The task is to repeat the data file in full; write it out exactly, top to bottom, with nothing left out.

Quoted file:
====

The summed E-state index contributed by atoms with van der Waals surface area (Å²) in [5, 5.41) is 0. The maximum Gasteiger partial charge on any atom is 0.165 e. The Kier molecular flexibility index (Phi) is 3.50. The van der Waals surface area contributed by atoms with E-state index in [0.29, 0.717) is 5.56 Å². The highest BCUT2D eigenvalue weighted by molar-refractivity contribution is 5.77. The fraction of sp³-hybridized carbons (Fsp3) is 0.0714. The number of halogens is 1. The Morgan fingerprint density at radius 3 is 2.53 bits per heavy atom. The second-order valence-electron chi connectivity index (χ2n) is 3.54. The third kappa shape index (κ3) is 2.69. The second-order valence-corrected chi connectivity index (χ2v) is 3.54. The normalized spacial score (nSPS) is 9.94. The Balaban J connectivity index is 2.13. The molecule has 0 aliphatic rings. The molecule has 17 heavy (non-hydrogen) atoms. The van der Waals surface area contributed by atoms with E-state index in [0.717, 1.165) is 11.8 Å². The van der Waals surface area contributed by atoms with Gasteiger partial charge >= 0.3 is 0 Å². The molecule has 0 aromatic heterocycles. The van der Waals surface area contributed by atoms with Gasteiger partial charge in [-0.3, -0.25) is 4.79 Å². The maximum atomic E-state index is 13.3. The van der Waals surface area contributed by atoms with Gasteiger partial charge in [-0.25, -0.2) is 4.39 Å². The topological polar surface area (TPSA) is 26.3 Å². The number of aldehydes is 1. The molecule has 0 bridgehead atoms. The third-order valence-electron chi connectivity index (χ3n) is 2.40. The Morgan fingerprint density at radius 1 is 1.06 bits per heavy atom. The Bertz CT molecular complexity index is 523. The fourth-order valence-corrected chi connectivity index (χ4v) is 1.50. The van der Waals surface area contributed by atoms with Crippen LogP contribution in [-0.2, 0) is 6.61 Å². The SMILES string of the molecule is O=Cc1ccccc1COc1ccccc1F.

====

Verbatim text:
The summed E-state index contributed by atoms with van der Waals surface area (Å²) in [5, 5.41) is 0. The maximum Gasteiger partial charge on any atom is 0.165 e. The Kier molecular flexibility index (Phi) is 3.50. The van der Waals surface area contributed by atoms with E-state index in [0.29, 0.717) is 5.56 Å². The highest BCUT2D eigenvalue weighted by molar-refractivity contribution is 5.77. The fraction of sp³-hybridized carbons (Fsp3) is 0.0714. The number of halogens is 1. The Morgan fingerprint density at radius 3 is 2.53 bits per heavy atom. The second-order valence-electron chi connectivity index (χ2n) is 3.54. The third kappa shape index (κ3) is 2.69. The second-order valence-corrected chi connectivity index (χ2v) is 3.54. The normalized spacial score (nSPS) is 9.94. The Balaban J connectivity index is 2.13. The molecule has 0 aliphatic rings. The molecule has 17 heavy (non-hydrogen) atoms. The van der Waals surface area contributed by atoms with E-state index in [0.717, 1.165) is 11.8 Å². The van der Waals surface area contributed by atoms with Gasteiger partial charge >= 0.3 is 0 Å². The molecule has 0 aromatic heterocycles. The van der Waals surface area contributed by atoms with Gasteiger partial charge in [-0.3, -0.25) is 4.79 Å². The maximum atomic E-state index is 13.3. The van der Waals surface area contributed by atoms with Gasteiger partial charge in [-0.25, -0.2) is 4.39 Å². The topological polar surface area (TPSA) is 26.3 Å². The number of aldehydes is 1. The molecule has 0 bridgehead atoms. The third-order valence-electron chi connectivity index (χ3n) is 2.40. The Morgan fingerprint density at radius 1 is 1.06 bits per heavy atom. The Bertz CT molecular complexity index is 523. The fourth-order valence-corrected chi connectivity index (χ4v) is 1.50. The van der Waals surface area contributed by atoms with Crippen LogP contribution in [-0.2, 0) is 6.61 Å². The SMILES string of the molecule is O=Cc1ccccc1COc1ccccc1F.